Meeting Joan and Bob at Wolff’s Flea Market
Though it opened up officially last weekend, Liz and I made it to our first Sunday at Wolff’s Flea Market, out at Allstate Arena. It was harder to get up super early, like we normally do… but we were able to arrive right around 7:00 AM.
When we showed up, the morning had already brightened up considerably. Which is great, since we were both worried we’d be needing flashlights.
One guy I spotted, sporting some great transportation. Technically, I think the bike belongs to the guy on the far left (the guy in it asked to take it for a spin, moments before I grabbed my camera).
I decided to change things up a bit, this visit. Normally, I stay near the vendors on the NW side (near the highway exit ramp). Instead, I made my way clear over to the other side of the parking lot, near the SE side, and started from there.
Most visits, I barely get beyond a small number of rows. Liz is an efficient buyer at these things, quickly moving to each both and determining if she wants anything or not: she moves, she appraises, she moves on.
Me, I just kind of lumber along with my camera in one hand, zig-zagging from one vendor to the next. If Liz is a busy honeybee, going from flower to flower… I’m a very large bumblebee, who just got done with a large meal and two beers.
Boxes, full with coins and keys. I know most of these keys probably are generic, but I couldn’t help the feeling that they all opened a specific door somewhere out in the world. Seeing these coins and keys together, it made me imagine their previous owners, their previous lives.
Looking at them made me feel like I could reach in, grab handfuls of each, and run away to start a new life, in some distant, faraway land.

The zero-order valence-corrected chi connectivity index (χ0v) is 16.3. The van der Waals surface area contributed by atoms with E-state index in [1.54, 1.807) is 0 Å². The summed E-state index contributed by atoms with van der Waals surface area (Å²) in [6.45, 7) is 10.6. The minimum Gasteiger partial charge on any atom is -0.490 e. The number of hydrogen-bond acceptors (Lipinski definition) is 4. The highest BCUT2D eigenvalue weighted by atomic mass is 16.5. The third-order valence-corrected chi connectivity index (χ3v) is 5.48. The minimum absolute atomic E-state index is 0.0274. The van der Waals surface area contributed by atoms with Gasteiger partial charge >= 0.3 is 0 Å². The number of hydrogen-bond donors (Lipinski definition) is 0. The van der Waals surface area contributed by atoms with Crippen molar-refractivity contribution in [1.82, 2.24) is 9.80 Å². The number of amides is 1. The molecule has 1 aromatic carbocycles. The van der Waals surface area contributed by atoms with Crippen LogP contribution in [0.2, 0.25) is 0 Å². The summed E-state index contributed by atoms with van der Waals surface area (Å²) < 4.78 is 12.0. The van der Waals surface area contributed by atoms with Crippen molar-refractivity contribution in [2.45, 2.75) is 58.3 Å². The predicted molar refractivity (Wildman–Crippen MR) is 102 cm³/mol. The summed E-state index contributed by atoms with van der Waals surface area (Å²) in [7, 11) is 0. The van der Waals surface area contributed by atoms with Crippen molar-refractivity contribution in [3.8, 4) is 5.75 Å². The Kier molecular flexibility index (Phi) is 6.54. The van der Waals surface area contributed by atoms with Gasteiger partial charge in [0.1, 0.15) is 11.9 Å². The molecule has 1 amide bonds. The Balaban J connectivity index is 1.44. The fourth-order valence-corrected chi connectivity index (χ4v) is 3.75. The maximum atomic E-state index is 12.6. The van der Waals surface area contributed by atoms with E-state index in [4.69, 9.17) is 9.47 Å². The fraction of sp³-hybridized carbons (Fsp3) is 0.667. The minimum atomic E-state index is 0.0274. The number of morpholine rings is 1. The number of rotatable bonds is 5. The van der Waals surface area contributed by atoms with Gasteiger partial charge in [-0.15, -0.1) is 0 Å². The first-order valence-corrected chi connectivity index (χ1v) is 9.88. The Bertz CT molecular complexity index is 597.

An old school safe I remember, from my childhood. I don’t think I ever had one, but I think many of my friends did. Maybe my friend Aaron had one that I’m remembering…
I was surprised to see a very large, wooden case for someone’s Bible.
I opened it up, and this is what I found. I like that the Bible is a “Peace of Mind” edition.
What looks like an old candle holder, with what looks like a very old “Rules of the Tavern” sign. The odd thing is that the printing itself looks remarkably new, though I guess the body of the piece could be old.
It seemed like an item that would have some years on it, but there’s some part of me that feels this thing isn’t more than 20 years old, if that.
I have no idea. This is why I’d be a terrible antiques dealer.
Closeup of the “rules.”
Something about seeing a VHS tape of a Jimi Hendrix concert gave me pause, and got me pulling out my camera. The tape itself is from 1978, Hendrix died in 1970, and likely the concert is from sometime during the 1960’s.
The idea that his performance could be over 60 years old was kind of mind-blowing to me. All that time between now and then: it feels like yesterday, it feels like a lifetime ago. Old multimedia.
At a nearby booth, I happened to spot this box entitled “Juicy Words,” apparently a game of some kind. On closer inspection, its subtitle of “The Game of Oral Delights” also catches the eye.
Inside the box. Overheard question: “Can you actually say ‘lick’ on the air?” Overheard response: “I guess it depends on the words that come before and after it.”
When I was photographing the game, I didn’t realize the game was sitting on top of a pile of items, belonging to the woman next to me. After I asked permission to photograph the box, she showed me a few illustrations from a book she was looking at. The two of us fell to talking, and I spent a good amount of time with her, chatting back and forth.
The woman’s name is Joan (though it’s pronounced Jo-Ann), and she also has a blog. She also runs a brick and mortar shop, along with her own Etsy store. Joan went so far as to point out that she grabbed the same username on Etsy, since Google tends to rank you better if your name matches.
I talked about my friend Maureen’s book (Killer Stuff and Tons of Money), and learned from Joan that the guys on American Pickers take a really, really low profit margin. They apparently go for something like 20% profit on items, whereas according to Joan… some resellers go after items they can get 10x the price paid.
Hearing about Joan’s 40+ years of experience buying and selling, I told her I’d find it fascinating to follow her around for a day… to see what her “work” day was like. At this point, she introduced me to Bob (he was the vendor that ran the table, where I met Joan). Joan and Bob know each other well, and apparently have had booths next to one another for a long while now. As she was introducing me to Bob, she got Bob to share one of his most recent stories.